Systemic lupus erythematosus afflicts 1 to 2 million Americans and is associated with significant morbidity and mortality. While wise use of steroids and cytotoxics drugs along with effective use of antibiotics overall survival and quality of life have increased significantly over the last 30 years, we still lack specific treatment, and among others, the lack of full understanding of involved pathogenic mechanisms and of proper disease biomarkers are to be blamed for this. Immune cell and cytokine abnormalities in patients with systemic lupus erythematosus (SLE) are diverse and involve among others decreased cytotoxic responses, decreased activation induced cell death, decreased T regulatory function, increased dendritic cell function, increased IFNa, IL-6 and decreased IL-2, IFN? and TNFa production. Distinct molecular and biochemical abnormalities may account for several cell and cytokine abnormalities. Among peripheral T cells an expanded population of T cells missing CD4 and CD8 from the surface (double negative (DN) T cells exists which when placed in coculture with autologous B cells promoted the production of immunoglobulin and anti-dsDNA. We have recently found that this DN T cell population in SLE patients can be expanded in vitro and that it produces IL- 17 and more importantly, IL-17 producing DN T cells infiltrated kidney tissue of patients with lupus nephritis. We propose, accordingly, that an expanded DN T cell population in patients with SLE produces IL-17 and participates in target organ damage. We will test our thesis in experiments outlined in this application and grouped in four specific aims: In the first aim we will establish the presence of CD4+ and expanded DN T cells producing IL-17 in patients with SLE-determine clinical correlations. In the second we will determine the origin of DN T cells is SLE patients, the requirements for expansion, their early and late signaling profile and their susceptibility to cellular control mechanisms. In the third we will determine the requirements for the generation of TH17 in SLE. In the last aim we study the nature of T cells that infiltrate target tissues in SLE and explore mechanisms which are responsible for the inappropriate homing. These studies intend to propose IL-17 as a novel treatment target in SLE patients and will generate information which will propose Th17 cells as a biomarker of disease activity.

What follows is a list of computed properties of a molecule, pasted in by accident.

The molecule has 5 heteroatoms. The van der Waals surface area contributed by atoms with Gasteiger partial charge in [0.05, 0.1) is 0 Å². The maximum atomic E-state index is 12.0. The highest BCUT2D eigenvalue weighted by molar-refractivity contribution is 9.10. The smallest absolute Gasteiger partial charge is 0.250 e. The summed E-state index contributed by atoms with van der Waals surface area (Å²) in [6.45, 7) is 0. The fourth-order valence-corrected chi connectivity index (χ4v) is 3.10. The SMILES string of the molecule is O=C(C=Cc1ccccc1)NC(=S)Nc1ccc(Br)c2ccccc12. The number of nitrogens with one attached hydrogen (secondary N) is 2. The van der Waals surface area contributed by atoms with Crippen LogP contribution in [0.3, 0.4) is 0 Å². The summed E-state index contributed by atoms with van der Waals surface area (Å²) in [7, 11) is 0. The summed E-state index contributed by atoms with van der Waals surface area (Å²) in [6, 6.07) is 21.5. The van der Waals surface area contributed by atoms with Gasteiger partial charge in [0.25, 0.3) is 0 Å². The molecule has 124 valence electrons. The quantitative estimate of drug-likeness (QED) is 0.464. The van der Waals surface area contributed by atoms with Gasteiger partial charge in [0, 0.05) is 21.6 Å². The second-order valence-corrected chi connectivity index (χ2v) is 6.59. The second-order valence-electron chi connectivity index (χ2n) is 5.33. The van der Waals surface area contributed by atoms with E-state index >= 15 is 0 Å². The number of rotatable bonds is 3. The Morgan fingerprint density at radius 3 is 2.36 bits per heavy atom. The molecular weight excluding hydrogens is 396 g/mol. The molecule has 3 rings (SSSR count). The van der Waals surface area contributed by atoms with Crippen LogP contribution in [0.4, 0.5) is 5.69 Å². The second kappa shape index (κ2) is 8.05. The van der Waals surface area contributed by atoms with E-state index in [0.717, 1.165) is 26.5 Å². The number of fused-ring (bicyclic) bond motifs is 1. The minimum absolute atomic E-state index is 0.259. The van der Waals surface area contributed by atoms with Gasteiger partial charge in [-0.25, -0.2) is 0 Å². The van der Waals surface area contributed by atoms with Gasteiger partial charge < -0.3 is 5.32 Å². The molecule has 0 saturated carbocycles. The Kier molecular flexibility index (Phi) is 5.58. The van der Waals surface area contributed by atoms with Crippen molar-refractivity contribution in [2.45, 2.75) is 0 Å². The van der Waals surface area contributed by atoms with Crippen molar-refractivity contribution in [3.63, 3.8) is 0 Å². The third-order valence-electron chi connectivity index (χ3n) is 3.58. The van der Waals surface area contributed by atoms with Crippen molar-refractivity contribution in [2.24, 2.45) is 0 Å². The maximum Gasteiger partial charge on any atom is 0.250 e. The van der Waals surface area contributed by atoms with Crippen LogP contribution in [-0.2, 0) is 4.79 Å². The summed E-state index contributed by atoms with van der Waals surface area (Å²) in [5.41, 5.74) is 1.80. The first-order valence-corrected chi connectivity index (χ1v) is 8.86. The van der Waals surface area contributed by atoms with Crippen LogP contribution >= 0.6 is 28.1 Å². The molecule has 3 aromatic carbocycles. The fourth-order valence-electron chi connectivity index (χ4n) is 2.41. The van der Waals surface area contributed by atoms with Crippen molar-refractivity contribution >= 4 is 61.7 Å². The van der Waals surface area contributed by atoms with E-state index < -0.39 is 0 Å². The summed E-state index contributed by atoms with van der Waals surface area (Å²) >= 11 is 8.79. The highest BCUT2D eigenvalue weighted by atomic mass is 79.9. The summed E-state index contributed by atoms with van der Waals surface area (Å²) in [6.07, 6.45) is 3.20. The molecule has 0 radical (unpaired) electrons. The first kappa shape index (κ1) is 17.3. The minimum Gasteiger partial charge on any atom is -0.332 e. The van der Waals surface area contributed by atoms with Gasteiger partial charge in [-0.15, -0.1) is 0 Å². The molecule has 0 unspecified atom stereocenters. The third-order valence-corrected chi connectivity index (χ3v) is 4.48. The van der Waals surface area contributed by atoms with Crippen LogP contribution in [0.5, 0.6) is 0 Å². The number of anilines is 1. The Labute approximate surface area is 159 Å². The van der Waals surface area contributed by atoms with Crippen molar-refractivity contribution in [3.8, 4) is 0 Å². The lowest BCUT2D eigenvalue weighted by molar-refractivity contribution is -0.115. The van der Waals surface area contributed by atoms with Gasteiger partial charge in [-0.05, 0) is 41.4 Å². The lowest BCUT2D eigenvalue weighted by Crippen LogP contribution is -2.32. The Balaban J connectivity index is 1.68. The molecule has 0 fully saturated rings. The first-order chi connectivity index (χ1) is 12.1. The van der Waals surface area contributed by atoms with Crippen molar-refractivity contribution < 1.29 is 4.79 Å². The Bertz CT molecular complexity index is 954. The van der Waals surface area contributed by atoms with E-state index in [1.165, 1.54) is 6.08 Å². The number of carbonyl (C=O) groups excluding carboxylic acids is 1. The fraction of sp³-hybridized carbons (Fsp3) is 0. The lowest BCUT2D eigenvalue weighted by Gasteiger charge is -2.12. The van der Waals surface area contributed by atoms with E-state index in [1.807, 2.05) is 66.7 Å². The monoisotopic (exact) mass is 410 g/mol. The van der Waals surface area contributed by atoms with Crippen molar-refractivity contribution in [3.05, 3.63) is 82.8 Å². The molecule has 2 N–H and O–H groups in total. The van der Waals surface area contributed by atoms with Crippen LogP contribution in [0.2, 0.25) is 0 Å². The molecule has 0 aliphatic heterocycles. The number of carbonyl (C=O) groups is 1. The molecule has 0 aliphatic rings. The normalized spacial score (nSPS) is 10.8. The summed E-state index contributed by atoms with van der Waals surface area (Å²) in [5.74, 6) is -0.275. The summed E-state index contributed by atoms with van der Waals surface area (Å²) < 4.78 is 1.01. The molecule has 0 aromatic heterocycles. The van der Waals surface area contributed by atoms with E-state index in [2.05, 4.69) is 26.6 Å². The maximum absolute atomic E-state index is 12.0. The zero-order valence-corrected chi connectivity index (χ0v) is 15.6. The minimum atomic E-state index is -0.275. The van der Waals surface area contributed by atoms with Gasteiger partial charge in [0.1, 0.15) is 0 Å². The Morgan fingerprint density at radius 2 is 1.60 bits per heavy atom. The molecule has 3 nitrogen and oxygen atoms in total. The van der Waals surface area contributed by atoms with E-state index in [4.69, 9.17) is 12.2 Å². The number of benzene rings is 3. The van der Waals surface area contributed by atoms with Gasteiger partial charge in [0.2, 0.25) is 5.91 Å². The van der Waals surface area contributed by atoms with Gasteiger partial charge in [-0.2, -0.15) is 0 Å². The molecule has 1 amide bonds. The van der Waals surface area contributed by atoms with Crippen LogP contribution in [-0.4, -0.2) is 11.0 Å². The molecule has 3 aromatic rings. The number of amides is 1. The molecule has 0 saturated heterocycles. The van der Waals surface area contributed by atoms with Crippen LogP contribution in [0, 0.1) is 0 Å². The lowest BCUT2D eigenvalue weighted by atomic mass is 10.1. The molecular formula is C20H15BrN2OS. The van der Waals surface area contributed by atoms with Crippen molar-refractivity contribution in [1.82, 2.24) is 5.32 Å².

Public Health Relevance

Systemic lupus erythematosus afflicts more than one million Americans most of whom are women in the child bearing age. Diagnosis is frequently delayed and the disease has significant morbidity and mortality. Current treatment is based primarily on indiscriminate immunosuppression. This proposal will identify IL-17 as a novel treatment target and will generate information to introduce Th17 cells as a biomarker of disease activity.

National Institute of Health (NIH)
National Institute of Allergy and Infectious Diseases (NIAID)
Research Project (R01)
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Special Emphasis Panel (ZRG1-IMM-B (02))
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Johnson, David R
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Beth Israel Deaconess Medical Center
United States
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